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Lessons From a Diplomat on How to Build Business Relationships Try these five diplomacy skills to manage complex relationships with many diverse groups.

By Nadia Goodman

Opinions expressed by Entrepreneur contributors are their own.
Carey Cavanaugh

Successful businesses are built on strong relationships. Business leaders often need to step into the shoes of a diplomat, developing and managing complex relationships with many diverse groups.

"There is a lot of common ground between diplomacy and business," says Carey Cavanaugh, a professor of diplomacy at the University of Kentucky and a former U.S. ambassador stationed all over the world for over two decades under both the Clinton and Bush administrations. "Entrepreneurs can draw from the diplomatic tool box to be more effective," he says.

Try these tips from a seasoned diplomat's toolbox to help you build solid business relationships that last.

1. Be honest about what you can reveal.
Diplomats are known as "people who lie for their countries," and corporations are often seen as equally deceitful. But in both cases, telling the truth is essential for success. "Truth builds a solid reputation," Cavanaugh says. "It's the key to establishing long-term relationships that you can rely on in a crunch."

When secrecy is essential, with an upcoming product launch or a private personnel issue, don't compromise honesty. "You can keep secrets and still tell the truth," Cavanaugh says. Just be honest about what you can and cannot say.

2. Do your research.
Just as a diplomat would learn about a culture's customs before a visit, learn as much as you can before you try to connect with a customer, peer, or potential partner. Learn what they value, how they behave, what their long-term interests are, and what they need or want.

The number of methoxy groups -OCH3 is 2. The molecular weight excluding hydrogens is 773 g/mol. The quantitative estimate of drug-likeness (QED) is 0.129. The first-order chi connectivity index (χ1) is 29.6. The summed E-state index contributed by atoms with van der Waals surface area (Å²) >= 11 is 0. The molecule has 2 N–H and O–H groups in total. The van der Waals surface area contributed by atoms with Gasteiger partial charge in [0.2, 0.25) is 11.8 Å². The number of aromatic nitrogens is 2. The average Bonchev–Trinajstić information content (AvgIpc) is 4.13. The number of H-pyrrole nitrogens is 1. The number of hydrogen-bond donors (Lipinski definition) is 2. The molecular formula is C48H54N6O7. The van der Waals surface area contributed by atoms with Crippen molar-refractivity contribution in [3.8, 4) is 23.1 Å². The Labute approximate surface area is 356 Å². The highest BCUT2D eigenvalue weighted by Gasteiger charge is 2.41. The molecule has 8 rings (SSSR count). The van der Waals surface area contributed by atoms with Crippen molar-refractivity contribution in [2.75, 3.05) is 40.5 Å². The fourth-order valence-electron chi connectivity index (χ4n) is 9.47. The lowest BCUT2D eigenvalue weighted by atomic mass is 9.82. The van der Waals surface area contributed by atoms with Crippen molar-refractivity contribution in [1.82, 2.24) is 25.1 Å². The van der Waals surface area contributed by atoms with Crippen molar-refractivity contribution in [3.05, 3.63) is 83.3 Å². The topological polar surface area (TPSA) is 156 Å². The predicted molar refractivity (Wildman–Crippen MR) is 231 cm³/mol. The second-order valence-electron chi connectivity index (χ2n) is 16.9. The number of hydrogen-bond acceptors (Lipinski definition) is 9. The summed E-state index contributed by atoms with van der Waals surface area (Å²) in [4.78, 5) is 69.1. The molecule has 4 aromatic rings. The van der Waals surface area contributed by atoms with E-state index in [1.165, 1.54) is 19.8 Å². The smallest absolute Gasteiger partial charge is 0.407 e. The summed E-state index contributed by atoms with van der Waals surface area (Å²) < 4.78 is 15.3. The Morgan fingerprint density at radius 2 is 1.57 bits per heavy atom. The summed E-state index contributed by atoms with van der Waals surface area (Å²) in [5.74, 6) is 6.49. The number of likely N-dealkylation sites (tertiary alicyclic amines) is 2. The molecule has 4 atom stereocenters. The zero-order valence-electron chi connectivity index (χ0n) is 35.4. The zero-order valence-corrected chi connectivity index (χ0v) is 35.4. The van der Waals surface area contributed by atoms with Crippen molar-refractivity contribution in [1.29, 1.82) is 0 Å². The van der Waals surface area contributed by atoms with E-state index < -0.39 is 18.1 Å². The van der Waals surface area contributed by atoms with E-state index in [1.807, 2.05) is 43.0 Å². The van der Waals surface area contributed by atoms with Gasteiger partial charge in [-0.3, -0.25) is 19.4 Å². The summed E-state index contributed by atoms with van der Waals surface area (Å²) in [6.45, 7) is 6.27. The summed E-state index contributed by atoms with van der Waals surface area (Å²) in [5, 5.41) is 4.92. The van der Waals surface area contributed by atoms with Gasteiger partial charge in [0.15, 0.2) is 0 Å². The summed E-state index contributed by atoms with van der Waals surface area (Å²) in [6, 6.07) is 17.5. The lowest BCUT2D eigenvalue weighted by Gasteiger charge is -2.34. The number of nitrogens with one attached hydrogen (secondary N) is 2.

Use that knowledge to help you craft your message or product, address specific needs, and show that you understand their values. "You'll avoid missteps," Cavanaugh says.

Related: The Networking Mistake Most Entrepreneurs Make

3. Listen more than you talk.
Diplomats and business people have a reputation for being pushy, but the best take time to listen. "Half the job is about saying what you want or need, but the other half is listening," Cavanaugh says. "It's as important to listen as it is to speak."

Listening makes the other party feel valued, helps you identify their needs, and allows you to respond more creatively. "When you listen, you can often find solutions that evade others," Cavanaugh says, making you more likely to reach your goals.

4. Don't discount the little guys.
The relationships you're building today, even those that seem inconsequential, are worth attention and care. "Relationships that don't seem important now will come back to you later, though you won't know when or how," Cavanaugh says.

A casual acquaintance may be the key to your next innovation, just as a tiny country may be the next major oil source for a diplomat. Build lasting relationships by treating others with integrity and giving your full attention when you're with them.

5. Stay true to your values.
In any negotiation or business decision, choose solutions that fit your values, even if they're not the easiest or cheapest options. "When you deviate from [your values], there's a hard price to pay," Cavanaugh says. "It takes a long time to get a reputation back."

It's easiest to lose your values when you're getting impatient or growing rapidly, so in those moments, remember what you stand for. The more you act on consistent values, the stronger your business will be in the long run and the more your consumers will trust you.

Related: Startup Survival 101: It's All About Relationships That Work

Nadia Goodman is a freelance writer in Brooklyn, NY. She is a former editor at, where she wrote about the psychology of health and beauty. She earned a B.A. in English from Northwestern University and an M.A. in Clinical Psychology from Columbia University. Visit her website,

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